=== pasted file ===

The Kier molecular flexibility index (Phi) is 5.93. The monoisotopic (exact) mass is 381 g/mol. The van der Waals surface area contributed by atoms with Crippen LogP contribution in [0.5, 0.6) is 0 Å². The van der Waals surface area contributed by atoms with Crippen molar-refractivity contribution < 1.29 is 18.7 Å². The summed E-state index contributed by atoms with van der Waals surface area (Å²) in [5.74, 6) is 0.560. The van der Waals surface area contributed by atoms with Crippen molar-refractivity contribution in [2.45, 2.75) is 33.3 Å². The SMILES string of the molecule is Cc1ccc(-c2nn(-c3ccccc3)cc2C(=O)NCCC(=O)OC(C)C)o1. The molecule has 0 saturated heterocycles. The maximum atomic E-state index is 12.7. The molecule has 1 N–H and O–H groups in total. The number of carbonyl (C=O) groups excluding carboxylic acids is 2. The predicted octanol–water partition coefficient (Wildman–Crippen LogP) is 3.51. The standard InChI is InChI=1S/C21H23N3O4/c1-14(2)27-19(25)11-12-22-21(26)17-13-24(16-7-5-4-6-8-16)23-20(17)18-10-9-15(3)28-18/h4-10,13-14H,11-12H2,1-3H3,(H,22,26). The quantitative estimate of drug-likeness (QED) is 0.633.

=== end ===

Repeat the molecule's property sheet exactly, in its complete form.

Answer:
The Kier molecular flexibility index (Phi) is 5.93. The monoisotopic (exact) mass is 381 g/mol. The van der Waals surface area contributed by atoms with Crippen LogP contribution in [0.5, 0.6) is 0 Å². The van der Waals surface area contributed by atoms with Crippen molar-refractivity contribution < 1.29 is 18.7 Å². The summed E-state index contributed by atoms with van der Waals surface area (Å²) in [5.74, 6) is 0.560. The van der Waals surface area contributed by atoms with Crippen molar-refractivity contribution in [2.45, 2.75) is 33.3 Å². The SMILES string of the molecule is Cc1ccc(-c2nn(-c3ccccc3)cc2C(=O)NCCC(=O)OC(C)C)o1. The molecule has 0 saturated heterocycles. The maximum atomic E-state index is 12.7. The molecule has 1 N–H and O–H groups in total. The number of carbonyl (C=O) groups excluding carboxylic acids is 2. The predicted octanol–water partition coefficient (Wildman–Crippen LogP) is 3.51. The standard InChI is InChI=1S/C21H23N3O4/c1-14(2)27-19(25)11-12-22-21(26)17-13-24(16-7-5-4-6-8-16)23-20(17)18-10-9-15(3)28-18/h4-10,13-14H,11-12H2,1-3H3,(H,22,26). The quantitative estimate of drug-likeness (QED) is 0.633.